On the morning of June 6, 1944, the beginning of the Normandy invasion, American soldiers prepare to land on Omaha Beach. They struggle against German infantry, machine gun nests, and artillery fire. Captain John H. Miller survives the initial landing and assembles a group of soldiers to penetrate the German defenses, leading to a breakout from the beach.
In Washington, D.C., General George Marshall is informed that three of the four brothers of the Ryan family were killed in action and that their mother is to receive three telegrams to inform her of that. He learns that the fourth son, Private First Class James Francis Ryan, is a paratrooper, and is missing in action somewhere in Normandy. Marshall, after reading Abraham Lincoln's Bixby letter, orders that Ryan must be found and sent home immediately.
Three days after D-Day, Miller receives orders to find Ryan and bring him back from the front. He assembles six men from his company, Horvath, Reiben, Mellish, Caparzo, Jackson, and Wade, plus one man detailed from another unit, Upham, a cartographer who speaks French and German. Miller and his men move out to Neuville. On the outskirts of the town, they meet a platoon from the 101st Airborne Division. After entering the town, Caparzo is shot by a sniper. Jackson is able to kill the sniper, but Caparzo dies. They locate a Private James Frederick Ryan, but soon realize that he is not their man. They find a member of Ryan's regiment who informs them that his drop zone was at Vierville and that his and Ryan's companies had the same rally point. Once they reach it, Miller locates a friend of Ryan's, who reveals that Ryan is defending a strategically important bridge over the Merderet River in the town of Ramelle.
On the way to Ramelle, Miller decides to neutralize a German machine gun position, despite the misgivings of his men. Wade is fatally wounded in the ensuing skirmish. The last surviving German, known only as "Steamboat Willie", incurs the wrath of all the squad members except Upham, who protests to Miller about the proposed execution of the German soldier. "Steamboat Willie" pleads for his life and Miller decides to let him walk away, blindfolded, and surrender himself to the next Allied patrol. No longer confident in Miller's leadership, Reiben declares his intention to desert the squad and the mission, prompting a confrontation with Horvath. The argument heats up, until Miller defuses the situation. Reiben then reluctantly decides to stay.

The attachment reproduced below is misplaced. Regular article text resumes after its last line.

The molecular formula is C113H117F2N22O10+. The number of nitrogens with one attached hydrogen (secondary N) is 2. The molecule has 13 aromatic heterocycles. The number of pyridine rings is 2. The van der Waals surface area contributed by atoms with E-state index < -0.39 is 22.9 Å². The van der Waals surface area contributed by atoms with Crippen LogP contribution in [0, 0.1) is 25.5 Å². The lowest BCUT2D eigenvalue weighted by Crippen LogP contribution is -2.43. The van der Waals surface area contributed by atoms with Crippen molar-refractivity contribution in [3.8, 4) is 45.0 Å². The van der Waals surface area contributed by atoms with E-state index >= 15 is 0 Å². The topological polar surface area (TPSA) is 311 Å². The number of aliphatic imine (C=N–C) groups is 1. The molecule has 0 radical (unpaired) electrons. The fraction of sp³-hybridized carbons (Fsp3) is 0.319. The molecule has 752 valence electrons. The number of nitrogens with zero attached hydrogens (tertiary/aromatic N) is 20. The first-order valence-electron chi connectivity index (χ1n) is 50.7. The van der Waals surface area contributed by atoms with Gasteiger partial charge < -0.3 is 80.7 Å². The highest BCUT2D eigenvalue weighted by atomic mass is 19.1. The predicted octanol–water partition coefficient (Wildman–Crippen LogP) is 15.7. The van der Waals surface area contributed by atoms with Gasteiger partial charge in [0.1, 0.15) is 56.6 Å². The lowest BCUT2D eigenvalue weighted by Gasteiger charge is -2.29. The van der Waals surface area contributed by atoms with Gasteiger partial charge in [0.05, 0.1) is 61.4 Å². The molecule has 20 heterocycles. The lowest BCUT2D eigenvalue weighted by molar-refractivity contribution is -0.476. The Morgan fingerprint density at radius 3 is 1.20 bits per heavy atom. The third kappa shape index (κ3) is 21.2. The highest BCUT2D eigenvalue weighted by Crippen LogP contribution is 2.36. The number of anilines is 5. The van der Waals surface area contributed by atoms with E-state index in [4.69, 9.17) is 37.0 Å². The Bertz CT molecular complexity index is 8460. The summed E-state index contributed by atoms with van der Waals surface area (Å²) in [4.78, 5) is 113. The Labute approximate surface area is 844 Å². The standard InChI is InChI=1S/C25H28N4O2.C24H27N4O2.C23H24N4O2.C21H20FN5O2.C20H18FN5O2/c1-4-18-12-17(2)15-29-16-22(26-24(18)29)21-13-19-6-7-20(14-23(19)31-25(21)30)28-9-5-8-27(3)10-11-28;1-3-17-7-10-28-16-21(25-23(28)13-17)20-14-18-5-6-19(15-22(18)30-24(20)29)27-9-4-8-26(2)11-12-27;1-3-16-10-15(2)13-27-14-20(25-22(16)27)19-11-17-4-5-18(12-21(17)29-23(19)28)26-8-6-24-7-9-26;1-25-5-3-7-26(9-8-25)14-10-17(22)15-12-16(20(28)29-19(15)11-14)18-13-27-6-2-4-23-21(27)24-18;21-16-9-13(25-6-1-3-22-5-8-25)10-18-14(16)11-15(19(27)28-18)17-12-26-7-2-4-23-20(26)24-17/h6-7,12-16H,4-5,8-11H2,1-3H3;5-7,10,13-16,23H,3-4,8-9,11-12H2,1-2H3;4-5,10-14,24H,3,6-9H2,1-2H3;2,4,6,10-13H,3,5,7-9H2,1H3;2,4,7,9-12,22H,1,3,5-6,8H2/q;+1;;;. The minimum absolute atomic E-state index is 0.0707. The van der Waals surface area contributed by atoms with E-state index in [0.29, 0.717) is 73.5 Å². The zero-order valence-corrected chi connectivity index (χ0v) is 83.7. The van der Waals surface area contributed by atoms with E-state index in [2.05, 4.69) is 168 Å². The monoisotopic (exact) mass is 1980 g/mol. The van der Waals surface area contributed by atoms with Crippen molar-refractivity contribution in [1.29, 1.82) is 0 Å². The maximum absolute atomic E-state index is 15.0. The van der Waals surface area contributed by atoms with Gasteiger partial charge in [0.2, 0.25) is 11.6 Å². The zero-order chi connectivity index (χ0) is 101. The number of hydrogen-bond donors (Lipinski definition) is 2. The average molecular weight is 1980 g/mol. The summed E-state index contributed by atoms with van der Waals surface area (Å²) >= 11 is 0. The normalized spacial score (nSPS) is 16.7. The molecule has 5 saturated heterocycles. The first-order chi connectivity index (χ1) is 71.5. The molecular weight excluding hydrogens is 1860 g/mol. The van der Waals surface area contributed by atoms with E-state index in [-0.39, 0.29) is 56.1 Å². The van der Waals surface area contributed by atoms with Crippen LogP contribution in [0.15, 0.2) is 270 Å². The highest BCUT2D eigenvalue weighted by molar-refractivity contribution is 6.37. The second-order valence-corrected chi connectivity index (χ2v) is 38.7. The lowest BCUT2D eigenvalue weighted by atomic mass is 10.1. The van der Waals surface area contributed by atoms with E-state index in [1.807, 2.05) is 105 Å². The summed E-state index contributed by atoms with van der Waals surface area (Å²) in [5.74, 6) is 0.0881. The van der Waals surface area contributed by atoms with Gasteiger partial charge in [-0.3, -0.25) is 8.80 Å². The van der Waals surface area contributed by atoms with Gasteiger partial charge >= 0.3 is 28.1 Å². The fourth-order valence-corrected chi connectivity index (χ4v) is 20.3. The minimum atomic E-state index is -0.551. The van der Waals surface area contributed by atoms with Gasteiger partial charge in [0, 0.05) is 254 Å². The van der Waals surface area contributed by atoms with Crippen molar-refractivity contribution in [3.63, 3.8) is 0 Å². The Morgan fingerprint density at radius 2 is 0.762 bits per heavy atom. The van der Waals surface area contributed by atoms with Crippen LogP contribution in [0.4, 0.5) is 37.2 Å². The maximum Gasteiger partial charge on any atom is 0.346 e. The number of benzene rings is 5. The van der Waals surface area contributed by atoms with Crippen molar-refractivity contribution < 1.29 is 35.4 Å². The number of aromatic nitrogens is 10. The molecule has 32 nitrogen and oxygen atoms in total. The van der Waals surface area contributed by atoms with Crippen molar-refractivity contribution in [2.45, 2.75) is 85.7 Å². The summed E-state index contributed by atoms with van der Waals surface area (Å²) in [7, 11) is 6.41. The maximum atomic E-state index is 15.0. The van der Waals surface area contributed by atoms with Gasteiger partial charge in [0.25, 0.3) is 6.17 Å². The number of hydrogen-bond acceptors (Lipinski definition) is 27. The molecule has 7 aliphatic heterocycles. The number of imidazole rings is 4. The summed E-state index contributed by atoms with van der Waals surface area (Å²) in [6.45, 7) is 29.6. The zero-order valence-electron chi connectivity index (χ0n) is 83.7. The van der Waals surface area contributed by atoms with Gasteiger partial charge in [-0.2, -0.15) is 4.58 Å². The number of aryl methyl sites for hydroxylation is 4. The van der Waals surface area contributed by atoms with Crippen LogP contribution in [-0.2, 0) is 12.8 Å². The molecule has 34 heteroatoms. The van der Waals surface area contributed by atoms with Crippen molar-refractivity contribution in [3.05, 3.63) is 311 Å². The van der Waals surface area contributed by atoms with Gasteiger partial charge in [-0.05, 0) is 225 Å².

The squad finally arrives on the outskirts of Ramelle, where they come upon three paratroopers, among whom is Ryan. After entering Ramelle, Ryan is told of his brothers' deaths, the mission to bring him home, and that two men had been lost in the quest to find him. He is distressed at the loss of his brothers, but does not feel it is fair to go home, asking Miller to tell his mother that he intends to stay "with the only brothers [he has] left." Miller decides to take command and defend the bridge with what little manpower and resources are available.
Elements of the 2nd SS Panzer Division arrive with infantry and armor. In the ensuing battle, while inflicting heavy German casualties, most of the Americans — including Jackson, Mellish, and Horvath — are killed. While attempting to blow the bridge, Miller is shot and mortally wounded by the German prisoner set free earlier. Just before a Tiger tank reaches the bridge, an American P-51 Mustang flies over and destroys it, followed by more Mustangs, American infantry, and M4 Sherman tanks who rout the remaining Germans. Upham, who was cut off and hid in a ditch, comes out of hiding as the Germans flee and orders them to drop their weapons; among them the German that shot Miller. Upham executes him, telling the rest to flee. Ryan is with Miller as he dies and says his last words, "James... earn this. Earn it."
In the present day, elderly Ryan and his family visit the Normandy American Cemetery and Memorial at Colleville-sur-mer in Normandy. Ryan stands at Miller's grave. He asks his wife to confirm that he has led a good life and that he is a "good man" and thus worthy of the sacrifice of Miller and the others. His wife replies "Yes, you are a good man".